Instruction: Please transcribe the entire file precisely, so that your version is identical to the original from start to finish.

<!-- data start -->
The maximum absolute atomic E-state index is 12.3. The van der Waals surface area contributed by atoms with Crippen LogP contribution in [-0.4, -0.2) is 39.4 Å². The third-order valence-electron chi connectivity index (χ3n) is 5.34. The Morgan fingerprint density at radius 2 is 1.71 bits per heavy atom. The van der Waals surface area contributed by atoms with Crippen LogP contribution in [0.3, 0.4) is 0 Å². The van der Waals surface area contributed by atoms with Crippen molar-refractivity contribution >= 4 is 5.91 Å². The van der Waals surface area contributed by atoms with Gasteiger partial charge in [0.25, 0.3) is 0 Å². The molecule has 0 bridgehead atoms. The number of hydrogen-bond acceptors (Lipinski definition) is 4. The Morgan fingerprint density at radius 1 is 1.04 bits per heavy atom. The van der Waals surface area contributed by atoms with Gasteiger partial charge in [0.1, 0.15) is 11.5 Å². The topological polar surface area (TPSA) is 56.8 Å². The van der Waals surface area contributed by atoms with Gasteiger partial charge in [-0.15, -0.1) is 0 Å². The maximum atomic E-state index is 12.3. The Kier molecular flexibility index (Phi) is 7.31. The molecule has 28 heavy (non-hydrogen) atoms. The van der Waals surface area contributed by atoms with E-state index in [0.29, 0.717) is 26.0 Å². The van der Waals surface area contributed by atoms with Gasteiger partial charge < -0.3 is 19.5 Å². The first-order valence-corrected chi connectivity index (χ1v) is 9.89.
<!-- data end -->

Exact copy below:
The maximum absolute atomic E-state index is 12.3. The van der Waals surface area contributed by atoms with Crippen LogP contribution in [-0.4, -0.2) is 39.4 Å². The third-order valence-electron chi connectivity index (χ3n) is 5.34. The Morgan fingerprint density at radius 2 is 1.71 bits per heavy atom. The van der Waals surface area contributed by atoms with Crippen LogP contribution in [0.3, 0.4) is 0 Å². The van der Waals surface area contributed by atoms with Crippen molar-refractivity contribution >= 4 is 5.91 Å². The van der Waals surface area contributed by atoms with Gasteiger partial charge in [0.25, 0.3) is 0 Å². The molecule has 0 bridgehead atoms. The number of hydrogen-bond acceptors (Lipinski definition) is 4. The Morgan fingerprint density at radius 1 is 1.04 bits per heavy atom. The van der Waals surface area contributed by atoms with Gasteiger partial charge in [0.1, 0.15) is 11.5 Å². The topological polar surface area (TPSA) is 56.8 Å². The van der Waals surface area contributed by atoms with Gasteiger partial charge in [-0.15, -0.1) is 0 Å². The maximum atomic E-state index is 12.3. The Kier molecular flexibility index (Phi) is 7.31. The molecule has 28 heavy (non-hydrogen) atoms. The van der Waals surface area contributed by atoms with E-state index in [0.29, 0.717) is 26.0 Å². The van der Waals surface area contributed by atoms with Gasteiger partial charge < -0.3 is 19.5 Å². The first-order valence-corrected chi connectivity index (χ1v) is 9.89.